Glass: False. Not today and likely not ever. Those agencies that have the resources to mandate volume and scale have the advantage today because exchanges and bidding are such a new concept. There simply aren't many (any??) small advertisers or agencies out there that know how to effectively leverage the exchanges, and even some of the trading desks still don't really know what they're doing. Just like on Wall Street, the smaller players tend to get left out in the cold, and the high-volume insiders generally have a significant advantage.
Coelius: At the moment, the playing field looks much fairer than it's even been. Small players can now get access to the world-class tools that previously only the big boys and girls could play with.
Sears: Yes, agree. Same great taste, less filling. Even playing field -- just invest in your people and bring your "A" game.
You cannot write a "best of" list when it comes to online advertising and not mention this execution. Simply put, it's the one that started them all.
In a time when banner ads were a relatively new idea and the ones we were seeing were mostly static GIFs (with minimal colors) or maybe a more realistic JPG here and there, this bomb dropped and blew the doors off of everyone. Somehow, a then-small shop called RedSky had figured out how to recreate the classic video game Pong in a 728x90 banner ad, and it did it at an extremely small file size.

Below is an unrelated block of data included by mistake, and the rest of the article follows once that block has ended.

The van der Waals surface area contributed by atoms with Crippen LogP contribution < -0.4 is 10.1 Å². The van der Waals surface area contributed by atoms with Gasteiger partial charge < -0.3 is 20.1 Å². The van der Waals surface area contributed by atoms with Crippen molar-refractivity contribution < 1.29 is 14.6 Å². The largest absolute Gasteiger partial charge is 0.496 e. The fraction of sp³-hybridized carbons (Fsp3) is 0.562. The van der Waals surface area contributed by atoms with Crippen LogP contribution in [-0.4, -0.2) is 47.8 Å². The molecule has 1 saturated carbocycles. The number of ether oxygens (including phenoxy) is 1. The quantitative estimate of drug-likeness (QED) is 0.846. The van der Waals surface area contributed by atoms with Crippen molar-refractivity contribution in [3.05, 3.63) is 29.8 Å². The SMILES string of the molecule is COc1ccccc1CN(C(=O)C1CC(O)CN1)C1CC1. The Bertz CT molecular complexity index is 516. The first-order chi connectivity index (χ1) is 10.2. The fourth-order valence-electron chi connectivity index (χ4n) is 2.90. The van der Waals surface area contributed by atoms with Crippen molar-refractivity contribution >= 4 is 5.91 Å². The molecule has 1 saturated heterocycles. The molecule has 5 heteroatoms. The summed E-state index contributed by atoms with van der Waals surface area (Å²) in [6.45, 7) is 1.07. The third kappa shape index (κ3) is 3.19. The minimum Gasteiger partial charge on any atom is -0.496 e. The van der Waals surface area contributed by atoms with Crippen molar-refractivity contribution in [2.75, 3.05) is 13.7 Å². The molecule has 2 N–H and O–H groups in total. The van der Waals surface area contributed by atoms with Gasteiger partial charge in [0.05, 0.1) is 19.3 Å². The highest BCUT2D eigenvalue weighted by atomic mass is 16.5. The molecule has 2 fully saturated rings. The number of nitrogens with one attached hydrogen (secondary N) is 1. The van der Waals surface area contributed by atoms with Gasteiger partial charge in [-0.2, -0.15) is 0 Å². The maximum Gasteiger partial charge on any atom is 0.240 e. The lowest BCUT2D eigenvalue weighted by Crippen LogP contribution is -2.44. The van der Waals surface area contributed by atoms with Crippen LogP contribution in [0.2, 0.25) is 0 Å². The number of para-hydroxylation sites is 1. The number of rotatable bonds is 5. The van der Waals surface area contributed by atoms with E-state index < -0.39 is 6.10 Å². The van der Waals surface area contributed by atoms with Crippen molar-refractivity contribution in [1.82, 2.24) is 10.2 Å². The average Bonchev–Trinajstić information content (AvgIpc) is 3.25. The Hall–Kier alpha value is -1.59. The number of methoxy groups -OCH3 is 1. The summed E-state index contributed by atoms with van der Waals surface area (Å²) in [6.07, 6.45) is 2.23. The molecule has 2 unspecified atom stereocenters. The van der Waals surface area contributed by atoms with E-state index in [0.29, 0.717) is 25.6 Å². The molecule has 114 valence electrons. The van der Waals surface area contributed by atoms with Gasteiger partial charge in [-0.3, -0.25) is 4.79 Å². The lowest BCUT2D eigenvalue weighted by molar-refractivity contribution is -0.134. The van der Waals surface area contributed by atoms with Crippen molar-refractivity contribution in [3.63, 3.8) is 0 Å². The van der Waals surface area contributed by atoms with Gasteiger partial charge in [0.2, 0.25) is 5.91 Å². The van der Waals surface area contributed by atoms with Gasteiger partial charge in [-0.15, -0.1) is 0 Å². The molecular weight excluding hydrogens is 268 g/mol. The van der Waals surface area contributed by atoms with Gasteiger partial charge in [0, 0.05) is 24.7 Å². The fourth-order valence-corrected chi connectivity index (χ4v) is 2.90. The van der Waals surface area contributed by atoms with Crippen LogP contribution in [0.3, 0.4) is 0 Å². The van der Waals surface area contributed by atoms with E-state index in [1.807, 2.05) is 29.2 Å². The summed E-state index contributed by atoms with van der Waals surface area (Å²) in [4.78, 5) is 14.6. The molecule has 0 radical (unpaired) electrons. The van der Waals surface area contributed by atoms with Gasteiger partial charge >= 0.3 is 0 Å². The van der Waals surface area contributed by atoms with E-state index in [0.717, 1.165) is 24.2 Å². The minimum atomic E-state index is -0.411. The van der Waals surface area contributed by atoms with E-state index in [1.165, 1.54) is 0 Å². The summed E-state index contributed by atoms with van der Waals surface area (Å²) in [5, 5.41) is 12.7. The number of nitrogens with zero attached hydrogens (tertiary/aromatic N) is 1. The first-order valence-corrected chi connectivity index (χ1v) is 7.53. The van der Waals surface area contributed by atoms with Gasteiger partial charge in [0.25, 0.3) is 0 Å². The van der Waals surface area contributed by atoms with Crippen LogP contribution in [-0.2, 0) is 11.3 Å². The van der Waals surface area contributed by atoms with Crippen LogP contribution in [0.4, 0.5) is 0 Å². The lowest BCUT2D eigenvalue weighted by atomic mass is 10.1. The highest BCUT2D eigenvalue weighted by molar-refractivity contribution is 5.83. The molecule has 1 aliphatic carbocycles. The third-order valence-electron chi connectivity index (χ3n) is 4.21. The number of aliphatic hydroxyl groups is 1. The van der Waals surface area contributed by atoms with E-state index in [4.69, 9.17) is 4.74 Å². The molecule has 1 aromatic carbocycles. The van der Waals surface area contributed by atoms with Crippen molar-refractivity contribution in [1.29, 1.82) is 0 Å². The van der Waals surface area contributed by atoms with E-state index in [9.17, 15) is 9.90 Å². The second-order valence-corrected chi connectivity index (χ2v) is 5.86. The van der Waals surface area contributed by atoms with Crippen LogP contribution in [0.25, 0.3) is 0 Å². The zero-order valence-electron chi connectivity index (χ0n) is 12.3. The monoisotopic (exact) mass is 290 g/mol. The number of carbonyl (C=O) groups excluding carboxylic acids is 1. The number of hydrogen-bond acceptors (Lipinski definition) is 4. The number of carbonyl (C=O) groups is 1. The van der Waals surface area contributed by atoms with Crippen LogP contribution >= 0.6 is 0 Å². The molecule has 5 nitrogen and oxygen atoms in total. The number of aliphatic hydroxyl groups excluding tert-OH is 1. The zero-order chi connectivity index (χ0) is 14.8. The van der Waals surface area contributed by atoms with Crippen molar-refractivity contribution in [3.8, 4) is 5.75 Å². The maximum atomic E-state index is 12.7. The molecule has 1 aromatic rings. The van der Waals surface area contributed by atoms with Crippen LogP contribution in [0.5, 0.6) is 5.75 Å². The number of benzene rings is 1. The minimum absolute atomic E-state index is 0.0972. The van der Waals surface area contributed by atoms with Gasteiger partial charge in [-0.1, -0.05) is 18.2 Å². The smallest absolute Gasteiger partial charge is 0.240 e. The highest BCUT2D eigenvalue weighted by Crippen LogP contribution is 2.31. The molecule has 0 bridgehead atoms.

If you could have seen my face when I first saw this ad, it probably resembled something akin to Roger Rabbit's eye-popping, tongue-wagging surprise face. Followed by the question, "How the hell did they do that?" I promptly set about learning just that.
Once we all caught up to that darn Pong ad and learned how to get complex animations into banners at a relative low file size cost, creativity in banners plateaued for few years. The industry was concentrating on better messaging, better use of the space, and -- in some more infamous cases -- punching monkeys around.
During the latter part of this time, a new type of ad emerged: rich media. This was a banner on steroids -- one that could get bigger, or float, or have extra pieces called panels. In the early days, those expandables were basically the same banners we'd previously been making with some HTML components that would appear if a user interacted with the banner. Hey -- this was groundbreaking stuff!
Honestly, though, none of it looked very good or was particularly useful. That is, until the U.S. Department of the Treasury decided to release a new, highly advanced $20 bill and purchased a swooping advertising campaign to explain what the bill looked like and contained. A portion of this campaign was a series of expandable banners, but instead of the panels being boring HTML, these were highly interactive, animated, and fully featured. They allowed the user to manipulate a magnifying glass and roll over the different aspects of the bill, with fly-outs that explained the varying security features. For the first time, ads fully realized the potential of this new technology and were a sweeping success. The ads went on to win Yahoo's inaugural Big Idea Chair Award and forever changed the thinking around creating rich media.